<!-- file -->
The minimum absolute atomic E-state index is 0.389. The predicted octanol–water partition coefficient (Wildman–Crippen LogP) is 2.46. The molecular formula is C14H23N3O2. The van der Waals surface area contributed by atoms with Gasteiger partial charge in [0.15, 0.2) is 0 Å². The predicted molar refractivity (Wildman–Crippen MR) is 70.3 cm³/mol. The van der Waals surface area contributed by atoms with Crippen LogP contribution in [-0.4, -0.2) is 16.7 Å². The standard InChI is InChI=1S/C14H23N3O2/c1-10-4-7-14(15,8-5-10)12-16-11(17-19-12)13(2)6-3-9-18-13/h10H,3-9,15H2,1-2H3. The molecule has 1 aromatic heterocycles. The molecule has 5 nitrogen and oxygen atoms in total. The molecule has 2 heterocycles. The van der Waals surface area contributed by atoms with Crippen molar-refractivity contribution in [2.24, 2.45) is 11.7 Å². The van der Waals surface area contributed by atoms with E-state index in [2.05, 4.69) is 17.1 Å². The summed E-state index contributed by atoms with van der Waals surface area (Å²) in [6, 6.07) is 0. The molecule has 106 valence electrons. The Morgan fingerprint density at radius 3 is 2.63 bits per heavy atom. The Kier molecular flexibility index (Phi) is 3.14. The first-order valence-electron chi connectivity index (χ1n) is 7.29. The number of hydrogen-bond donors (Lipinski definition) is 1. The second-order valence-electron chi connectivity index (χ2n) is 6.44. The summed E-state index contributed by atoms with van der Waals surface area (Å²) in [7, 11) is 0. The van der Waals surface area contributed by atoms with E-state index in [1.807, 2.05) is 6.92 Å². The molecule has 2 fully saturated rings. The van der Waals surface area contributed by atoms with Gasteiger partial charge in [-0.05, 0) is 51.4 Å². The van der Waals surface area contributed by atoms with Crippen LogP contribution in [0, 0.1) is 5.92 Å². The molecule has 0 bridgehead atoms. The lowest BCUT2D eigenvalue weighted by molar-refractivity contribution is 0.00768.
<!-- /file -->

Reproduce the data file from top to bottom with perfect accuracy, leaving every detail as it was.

The minimum absolute atomic E-state index is 0.389. The predicted octanol–water partition coefficient (Wildman–Crippen LogP) is 2.46. The molecular formula is C14H23N3O2. The van der Waals surface area contributed by atoms with Gasteiger partial charge in [0.15, 0.2) is 0 Å². The predicted molar refractivity (Wildman–Crippen MR) is 70.3 cm³/mol. The van der Waals surface area contributed by atoms with Crippen LogP contribution in [-0.4, -0.2) is 16.7 Å². The standard InChI is InChI=1S/C14H23N3O2/c1-10-4-7-14(15,8-5-10)12-16-11(17-19-12)13(2)6-3-9-18-13/h10H,3-9,15H2,1-2H3. The molecule has 1 aromatic heterocycles. The molecule has 5 nitrogen and oxygen atoms in total. The molecule has 2 heterocycles. The van der Waals surface area contributed by atoms with Crippen molar-refractivity contribution in [2.24, 2.45) is 11.7 Å². The van der Waals surface area contributed by atoms with E-state index in [2.05, 4.69) is 17.1 Å². The summed E-state index contributed by atoms with van der Waals surface area (Å²) in [6, 6.07) is 0. The molecule has 106 valence electrons. The Morgan fingerprint density at radius 3 is 2.63 bits per heavy atom. The Kier molecular flexibility index (Phi) is 3.14. The first-order valence-electron chi connectivity index (χ1n) is 7.29. The number of hydrogen-bond donors (Lipinski definition) is 1. The second-order valence-electron chi connectivity index (χ2n) is 6.44. The summed E-state index contributed by atoms with van der Waals surface area (Å²) in [7, 11) is 0. The van der Waals surface area contributed by atoms with E-state index in [1.807, 2.05) is 6.92 Å². The molecule has 2 fully saturated rings. The van der Waals surface area contributed by atoms with Gasteiger partial charge in [-0.05, 0) is 51.4 Å². The van der Waals surface area contributed by atoms with Crippen LogP contribution in [0, 0.1) is 5.92 Å². The molecule has 0 bridgehead atoms. The lowest BCUT2D eigenvalue weighted by molar-refractivity contribution is 0.00768.